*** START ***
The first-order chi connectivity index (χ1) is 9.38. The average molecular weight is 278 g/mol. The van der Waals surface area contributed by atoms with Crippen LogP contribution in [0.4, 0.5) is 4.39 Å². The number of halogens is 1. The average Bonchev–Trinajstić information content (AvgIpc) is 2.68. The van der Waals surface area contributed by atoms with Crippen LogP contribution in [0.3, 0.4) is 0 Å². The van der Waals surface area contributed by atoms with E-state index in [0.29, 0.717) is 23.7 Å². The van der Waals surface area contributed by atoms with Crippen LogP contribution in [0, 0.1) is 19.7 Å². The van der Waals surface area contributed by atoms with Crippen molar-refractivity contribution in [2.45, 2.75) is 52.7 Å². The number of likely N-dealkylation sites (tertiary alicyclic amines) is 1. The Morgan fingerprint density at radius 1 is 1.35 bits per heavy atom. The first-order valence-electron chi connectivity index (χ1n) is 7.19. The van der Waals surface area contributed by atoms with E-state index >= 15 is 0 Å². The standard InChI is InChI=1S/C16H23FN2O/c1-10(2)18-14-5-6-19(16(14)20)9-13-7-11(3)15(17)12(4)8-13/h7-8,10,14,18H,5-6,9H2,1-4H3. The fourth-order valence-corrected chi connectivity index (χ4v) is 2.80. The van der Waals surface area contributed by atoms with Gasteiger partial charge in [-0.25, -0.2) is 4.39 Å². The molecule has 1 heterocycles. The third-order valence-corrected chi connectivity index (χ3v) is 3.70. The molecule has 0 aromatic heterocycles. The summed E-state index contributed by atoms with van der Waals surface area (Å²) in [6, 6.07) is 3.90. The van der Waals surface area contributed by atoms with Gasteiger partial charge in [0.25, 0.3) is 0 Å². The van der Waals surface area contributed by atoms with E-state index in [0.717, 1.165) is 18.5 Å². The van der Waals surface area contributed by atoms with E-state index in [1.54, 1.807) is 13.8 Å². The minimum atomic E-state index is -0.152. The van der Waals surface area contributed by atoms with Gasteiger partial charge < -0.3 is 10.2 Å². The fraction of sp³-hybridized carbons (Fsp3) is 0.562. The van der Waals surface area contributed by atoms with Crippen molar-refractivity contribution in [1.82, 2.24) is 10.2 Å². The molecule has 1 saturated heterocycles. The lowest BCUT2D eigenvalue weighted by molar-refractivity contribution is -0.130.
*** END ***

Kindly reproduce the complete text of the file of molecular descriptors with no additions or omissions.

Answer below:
The first-order chi connectivity index (χ1) is 9.38. The average molecular weight is 278 g/mol. The van der Waals surface area contributed by atoms with Crippen LogP contribution in [0.4, 0.5) is 4.39 Å². The number of halogens is 1. The average Bonchev–Trinajstić information content (AvgIpc) is 2.68. The van der Waals surface area contributed by atoms with Crippen LogP contribution in [0.3, 0.4) is 0 Å². The van der Waals surface area contributed by atoms with E-state index in [0.29, 0.717) is 23.7 Å². The van der Waals surface area contributed by atoms with Crippen LogP contribution in [0, 0.1) is 19.7 Å². The van der Waals surface area contributed by atoms with Crippen molar-refractivity contribution in [2.45, 2.75) is 52.7 Å². The number of likely N-dealkylation sites (tertiary alicyclic amines) is 1. The Morgan fingerprint density at radius 1 is 1.35 bits per heavy atom. The first-order valence-electron chi connectivity index (χ1n) is 7.19. The van der Waals surface area contributed by atoms with E-state index >= 15 is 0 Å². The standard InChI is InChI=1S/C16H23FN2O/c1-10(2)18-14-5-6-19(16(14)20)9-13-7-11(3)15(17)12(4)8-13/h7-8,10,14,18H,5-6,9H2,1-4H3. The fourth-order valence-corrected chi connectivity index (χ4v) is 2.80. The van der Waals surface area contributed by atoms with Gasteiger partial charge in [-0.25, -0.2) is 4.39 Å². The molecule has 1 heterocycles. The third-order valence-corrected chi connectivity index (χ3v) is 3.70. The molecule has 0 aromatic heterocycles. The summed E-state index contributed by atoms with van der Waals surface area (Å²) in [6, 6.07) is 3.90. The van der Waals surface area contributed by atoms with Gasteiger partial charge in [0.25, 0.3) is 0 Å². The van der Waals surface area contributed by atoms with E-state index in [0.717, 1.165) is 18.5 Å². The van der Waals surface area contributed by atoms with E-state index in [1.54, 1.807) is 13.8 Å². The minimum atomic E-state index is -0.152. The van der Waals surface area contributed by atoms with Gasteiger partial charge < -0.3 is 10.2 Å². The fraction of sp³-hybridized carbons (Fsp3) is 0.562. The van der Waals surface area contributed by atoms with Crippen molar-refractivity contribution in [1.82, 2.24) is 10.2 Å². The molecule has 1 saturated heterocycles. The lowest BCUT2D eigenvalue weighted by molar-refractivity contribution is -0.130.